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BREAKING – Rep. Cunningham and Sen. Van Duyn to Intro ERA in NC House, Senate

Equal Rights Amendment to Be Introduced Next Week in North Carolina House by Representative Carla Cunningham.
For the first time since 1982, equality without regard to gender leads the women’s agenda as the state considers regulatory issues limiting access to reproductive health care, fair wages, and educational opportunities

RALEIGH, – Ninety-two years after the Equal Rights Amendment was first introduced, North Carolina Rep. Carla Cunningham says she is ready to bring it back to life, according to the Asheville Chapter of the National Organization for Women.

Cunningham (D., Mecklenburg) announced at a North Carolina Women United gathering Monday night, which included Asheville NOW leaders, that the Amendment would be introduced in the House.
Sen. Terry Van Duyn (D, Buncombe) said she will introduce it into the Senate.

“The ERA, even though we might not get it done now, we will get it done,” Cunningham said. “I believe 2016 is going to be the year of the woman. I believe we will get it done.”

The ERA was written by suffragist leader Alice Paul and introduced into Congress in 1923. Congress passed the amendment in 1972, and sent it to the states for ratification within the next seven years. At the end of the seven years, however, only 35 of the necessary 38 states had ratified.

Despite the seven-year time limit, legal scholars say there are strategies to pass the amendment. One strategy focuses getting the final three states to ratify the ERA. It is believed the first state to ratify will cause others to follow suit. Meanwhile, activists are working on removing the deadline via a bill that would be passed in the House and Senate.

The more traditional process would be to reintroduce the Amendment, which would require a two-thirds majority in the U.S. House and Senate and then ratification in 38 states.

Cunningham made the announcement at a gathering of about 100 people, which included Sen. Mike Woodard (D, Caswell, Durham, Person), Sen. Josh Stein (D, Wake) and Van Duyn. Also in attendance were Tara Romano, president of NC Women United, Gailya Paliga, president of NC NOW, Marina Groll, of NC 4 ERA, Roberta Madden, co-director of Ratify ERA-NC, and Judith Scruggs vice president of the League of Women Voters NC.

Cunningham’s announcement comes on the heels of Oscar-winning actress Patricia Arquette’s call for full equality for women as part of her acceptance speech Sunday night.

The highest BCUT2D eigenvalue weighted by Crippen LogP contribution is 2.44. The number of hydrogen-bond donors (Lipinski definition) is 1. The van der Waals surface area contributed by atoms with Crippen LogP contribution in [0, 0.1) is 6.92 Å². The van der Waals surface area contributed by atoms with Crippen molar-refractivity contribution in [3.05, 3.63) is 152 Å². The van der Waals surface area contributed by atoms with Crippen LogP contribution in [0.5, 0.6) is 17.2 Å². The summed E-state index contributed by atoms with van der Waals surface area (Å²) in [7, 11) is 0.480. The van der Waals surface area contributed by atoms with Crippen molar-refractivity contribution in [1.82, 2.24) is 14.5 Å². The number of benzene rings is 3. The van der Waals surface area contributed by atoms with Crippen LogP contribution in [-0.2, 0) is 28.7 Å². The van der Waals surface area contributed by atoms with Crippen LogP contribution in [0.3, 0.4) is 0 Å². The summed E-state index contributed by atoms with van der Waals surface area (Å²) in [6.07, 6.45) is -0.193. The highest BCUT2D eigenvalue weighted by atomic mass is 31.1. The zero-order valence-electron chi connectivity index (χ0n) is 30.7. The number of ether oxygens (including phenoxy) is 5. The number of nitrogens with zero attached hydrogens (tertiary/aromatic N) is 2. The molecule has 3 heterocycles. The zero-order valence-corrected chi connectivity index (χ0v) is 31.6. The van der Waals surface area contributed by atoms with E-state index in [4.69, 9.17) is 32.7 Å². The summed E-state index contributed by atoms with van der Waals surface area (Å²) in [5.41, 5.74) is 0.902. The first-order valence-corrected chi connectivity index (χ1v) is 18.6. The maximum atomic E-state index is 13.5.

“Women have no guaranteed rights under the Constitution other than the right to vote,” said Sherri McLendon, president of the Asheville chapter of the National Organization for Women. “It’s time to change that.”

Cunningham said she developed a passion for women’s issues when she was a young widow with two small children.
“I was struggling on $4.76 an hour,” she said. “But I voted. Women vote and we will continue to vote.  We need to coalesce around this issue and build coalitions.”

Cunningham hopes to introduce the bill next week. Her leadership is a breath of fresh air in a North Carolina General Assembly criticized in recent years for a range of “anti-woman” legislation, say supporters.

For more information on the Equal Rights Amendment, the Asheville Chapter of the National Organization for Women or the North Carolina National Organization for Women, e-mail nowasheville@gmail.com.


This is also true with how we treat our pets and other animals. Your children have watched you closely from birth and are so attuned to your feelings, that they can look at your face and know instantly what you are feeling!  Never yell at your pets, call them names or hit them. Most people who have pets know this and love them and treat them as part of the family.   Your children will learn how to treat your family’s pets with compassion and love, if you model that behavior for them. Show them the correct way to speak to a pet, gently pet them and care for their needs. Show them by doing. – See more at: http://www.oops50.com/teaching-children-compassion/#sthash.ApJ0Mrh8.dpuf

SheVille Team

We are a one-of-a-kind magazine that provides local, regional, national and international information about women’s lives and education, performing and visual arts and writing, the environment, green living and sustainability and regional Western North Carolina business, people and events. “Villages preserve culture: dress, food and dance are a few examples. As villages grow in population and turn into towns, local cafes make way for large American chains. Handmade leather sandals are discarded for a pair of Western sneakers. Due to its small size, a village fosters a tight-knit sense of community. Justpeace.org explains the meaning of the African proverb, “It takes a village,” by stating that a sense of community is critical to maintaining a healthy society. Village members hold a wealth of information regarding their heritage: they know about the ancient traditions, methods of production and the resources of the land. When villages become dispersed or exterminated in times of war, this anthropological knowledge disappears. Large cities are not as conducive to growing and producing foods such as fruits and vegetables. Villages, on the other hand, usually have ample amounts of land and other resources necessary for growing conditions.” The Importance of Villages by Catherine Capozzi Our Mission SheVille.org provides readers with information important to women’s lives and well-being. We focus primarily on the areas of education & health, business & finance, the arts & the environment. We are particularly interested in local & regional resources, organizations & events.
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